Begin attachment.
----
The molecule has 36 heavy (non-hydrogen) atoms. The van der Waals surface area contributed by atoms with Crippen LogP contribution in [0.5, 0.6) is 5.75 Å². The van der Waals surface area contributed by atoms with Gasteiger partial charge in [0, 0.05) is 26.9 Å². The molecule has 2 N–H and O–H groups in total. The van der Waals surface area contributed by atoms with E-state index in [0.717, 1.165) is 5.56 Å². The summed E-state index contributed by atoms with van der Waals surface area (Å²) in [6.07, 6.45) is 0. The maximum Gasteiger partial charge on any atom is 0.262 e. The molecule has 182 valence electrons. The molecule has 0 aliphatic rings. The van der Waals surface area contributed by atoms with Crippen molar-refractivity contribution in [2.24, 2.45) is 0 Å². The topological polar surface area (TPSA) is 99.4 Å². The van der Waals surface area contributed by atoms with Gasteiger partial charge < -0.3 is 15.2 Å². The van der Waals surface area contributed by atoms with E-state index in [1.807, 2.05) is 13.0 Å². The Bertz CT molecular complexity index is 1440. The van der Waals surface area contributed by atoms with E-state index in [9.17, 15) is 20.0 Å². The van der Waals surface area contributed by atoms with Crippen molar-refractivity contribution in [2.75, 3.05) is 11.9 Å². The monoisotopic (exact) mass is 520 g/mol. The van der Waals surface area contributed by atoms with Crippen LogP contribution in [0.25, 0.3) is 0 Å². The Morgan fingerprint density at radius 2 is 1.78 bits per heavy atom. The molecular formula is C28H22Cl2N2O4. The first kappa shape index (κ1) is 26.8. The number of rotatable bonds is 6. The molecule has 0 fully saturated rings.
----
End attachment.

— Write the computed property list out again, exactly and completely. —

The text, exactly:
The molecule has 36 heavy (non-hydrogen) atoms. The van der Waals surface area contributed by atoms with Crippen LogP contribution in [0.5, 0.6) is 5.75 Å². The van der Waals surface area contributed by atoms with Gasteiger partial charge in [0, 0.05) is 26.9 Å². The molecule has 2 N–H and O–H groups in total. The van der Waals surface area contributed by atoms with E-state index in [0.717, 1.165) is 5.56 Å². The summed E-state index contributed by atoms with van der Waals surface area (Å²) in [6.07, 6.45) is 0. The maximum Gasteiger partial charge on any atom is 0.262 e. The molecule has 182 valence electrons. The molecule has 0 aliphatic rings. The van der Waals surface area contributed by atoms with Crippen molar-refractivity contribution in [2.24, 2.45) is 0 Å². The topological polar surface area (TPSA) is 99.4 Å². The van der Waals surface area contributed by atoms with Gasteiger partial charge < -0.3 is 15.2 Å². The van der Waals surface area contributed by atoms with E-state index in [1.807, 2.05) is 13.0 Å². The Bertz CT molecular complexity index is 1440. The van der Waals surface area contributed by atoms with E-state index in [9.17, 15) is 20.0 Å². The van der Waals surface area contributed by atoms with Crippen molar-refractivity contribution in [2.75, 3.05) is 11.9 Å². The monoisotopic (exact) mass is 520 g/mol. The van der Waals surface area contributed by atoms with Crippen LogP contribution in [0.25, 0.3) is 0 Å². The Morgan fingerprint density at radius 2 is 1.78 bits per heavy atom. The molecular formula is C28H22Cl2N2O4. The first kappa shape index (κ1) is 26.8. The number of rotatable bonds is 6. The molecule has 0 fully saturated rings.